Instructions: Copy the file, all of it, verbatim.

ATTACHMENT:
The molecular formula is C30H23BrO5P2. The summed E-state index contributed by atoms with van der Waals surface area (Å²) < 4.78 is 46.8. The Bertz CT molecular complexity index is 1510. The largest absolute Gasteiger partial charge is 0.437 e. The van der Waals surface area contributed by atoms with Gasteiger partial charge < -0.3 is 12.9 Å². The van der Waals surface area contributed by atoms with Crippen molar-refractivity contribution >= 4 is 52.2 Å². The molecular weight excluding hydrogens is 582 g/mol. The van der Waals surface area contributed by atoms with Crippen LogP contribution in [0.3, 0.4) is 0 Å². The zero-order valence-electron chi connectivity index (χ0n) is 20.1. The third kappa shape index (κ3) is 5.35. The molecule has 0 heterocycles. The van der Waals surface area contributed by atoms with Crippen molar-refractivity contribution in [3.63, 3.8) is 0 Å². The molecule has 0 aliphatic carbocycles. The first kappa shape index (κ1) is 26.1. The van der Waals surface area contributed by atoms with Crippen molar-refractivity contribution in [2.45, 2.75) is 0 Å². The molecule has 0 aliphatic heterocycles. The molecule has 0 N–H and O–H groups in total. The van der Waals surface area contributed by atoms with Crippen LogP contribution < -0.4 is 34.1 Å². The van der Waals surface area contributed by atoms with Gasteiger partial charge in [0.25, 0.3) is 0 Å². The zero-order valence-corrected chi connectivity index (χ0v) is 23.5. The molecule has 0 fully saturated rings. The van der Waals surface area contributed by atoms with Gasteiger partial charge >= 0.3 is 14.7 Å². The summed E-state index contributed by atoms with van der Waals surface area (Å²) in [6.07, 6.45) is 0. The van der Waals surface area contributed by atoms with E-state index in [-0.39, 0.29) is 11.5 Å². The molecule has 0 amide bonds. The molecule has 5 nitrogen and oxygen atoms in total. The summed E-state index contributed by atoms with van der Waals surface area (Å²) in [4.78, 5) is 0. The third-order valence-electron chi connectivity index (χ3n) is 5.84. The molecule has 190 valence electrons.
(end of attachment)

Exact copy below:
The molecular formula is C30H23BrO5P2. The summed E-state index contributed by atoms with van der Waals surface area (Å²) < 4.78 is 46.8. The Bertz CT molecular complexity index is 1510. The largest absolute Gasteiger partial charge is 0.437 e. The van der Waals surface area contributed by atoms with Gasteiger partial charge < -0.3 is 12.9 Å². The van der Waals surface area contributed by atoms with Crippen molar-refractivity contribution >= 4 is 52.2 Å². The molecular weight excluding hydrogens is 582 g/mol. The van der Waals surface area contributed by atoms with Crippen LogP contribution in [0.3, 0.4) is 0 Å². The zero-order valence-electron chi connectivity index (χ0n) is 20.1. The third kappa shape index (κ3) is 5.35. The molecule has 0 heterocycles. The van der Waals surface area contributed by atoms with Crippen molar-refractivity contribution in [3.63, 3.8) is 0 Å². The molecule has 0 aliphatic carbocycles. The first kappa shape index (κ1) is 26.1. The van der Waals surface area contributed by atoms with Crippen molar-refractivity contribution in [2.45, 2.75) is 0 Å². The molecule has 0 aliphatic heterocycles. The molecule has 0 N–H and O–H groups in total. The van der Waals surface area contributed by atoms with Crippen LogP contribution < -0.4 is 34.1 Å². The van der Waals surface area contributed by atoms with Gasteiger partial charge in [0.25, 0.3) is 0 Å². The zero-order valence-corrected chi connectivity index (χ0v) is 23.5. The molecule has 0 fully saturated rings. The van der Waals surface area contributed by atoms with Gasteiger partial charge >= 0.3 is 14.7 Å². The summed E-state index contributed by atoms with van der Waals surface area (Å²) in [6.07, 6.45) is 0. The van der Waals surface area contributed by atoms with E-state index in [-0.39, 0.29) is 11.5 Å². The molecule has 0 amide bonds. The molecule has 5 nitrogen and oxygen atoms in total. The summed E-state index contributed by atoms with van der Waals surface area (Å²) in [4.78, 5) is 0. The third-order valence-electron chi connectivity index (χ3n) is 5.84. The molecule has 190 valence electrons.